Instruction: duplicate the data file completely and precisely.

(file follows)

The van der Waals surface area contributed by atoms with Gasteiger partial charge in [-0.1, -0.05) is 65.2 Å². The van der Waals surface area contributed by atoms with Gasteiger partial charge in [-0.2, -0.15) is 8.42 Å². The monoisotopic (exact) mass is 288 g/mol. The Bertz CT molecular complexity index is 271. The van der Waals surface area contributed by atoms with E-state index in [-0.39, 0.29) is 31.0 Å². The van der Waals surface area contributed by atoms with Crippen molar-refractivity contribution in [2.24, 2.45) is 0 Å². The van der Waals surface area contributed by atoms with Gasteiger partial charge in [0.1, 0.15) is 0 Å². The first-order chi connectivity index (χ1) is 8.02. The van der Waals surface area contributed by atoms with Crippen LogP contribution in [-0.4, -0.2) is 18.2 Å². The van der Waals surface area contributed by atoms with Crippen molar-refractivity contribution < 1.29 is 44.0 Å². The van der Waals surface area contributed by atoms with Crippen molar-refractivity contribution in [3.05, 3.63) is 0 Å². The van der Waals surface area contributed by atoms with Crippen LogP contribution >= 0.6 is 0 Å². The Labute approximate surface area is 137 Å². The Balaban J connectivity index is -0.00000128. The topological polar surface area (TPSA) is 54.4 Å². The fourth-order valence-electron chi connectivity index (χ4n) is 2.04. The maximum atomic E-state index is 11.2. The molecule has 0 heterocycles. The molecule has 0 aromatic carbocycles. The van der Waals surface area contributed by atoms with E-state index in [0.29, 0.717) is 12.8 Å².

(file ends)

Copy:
The van der Waals surface area contributed by atoms with Gasteiger partial charge in [-0.1, -0.05) is 65.2 Å². The van der Waals surface area contributed by atoms with Gasteiger partial charge in [-0.2, -0.15) is 8.42 Å². The monoisotopic (exact) mass is 288 g/mol. The Bertz CT molecular complexity index is 271. The van der Waals surface area contributed by atoms with E-state index in [-0.39, 0.29) is 31.0 Å². The van der Waals surface area contributed by atoms with Crippen molar-refractivity contribution in [2.24, 2.45) is 0 Å². The van der Waals surface area contributed by atoms with Gasteiger partial charge in [0.1, 0.15) is 0 Å². The first-order chi connectivity index (χ1) is 8.02. The van der Waals surface area contributed by atoms with Crippen LogP contribution in [-0.4, -0.2) is 18.2 Å². The van der Waals surface area contributed by atoms with Crippen molar-refractivity contribution < 1.29 is 44.0 Å². The van der Waals surface area contributed by atoms with Crippen molar-refractivity contribution in [3.05, 3.63) is 0 Å². The van der Waals surface area contributed by atoms with Crippen LogP contribution >= 0.6 is 0 Å². The Labute approximate surface area is 137 Å². The Balaban J connectivity index is -0.00000128. The topological polar surface area (TPSA) is 54.4 Å². The fourth-order valence-electron chi connectivity index (χ4n) is 2.04. The maximum atomic E-state index is 11.2. The molecule has 0 heterocycles. The molecule has 0 aromatic carbocycles. The van der Waals surface area contributed by atoms with E-state index in [0.29, 0.717) is 12.8 Å².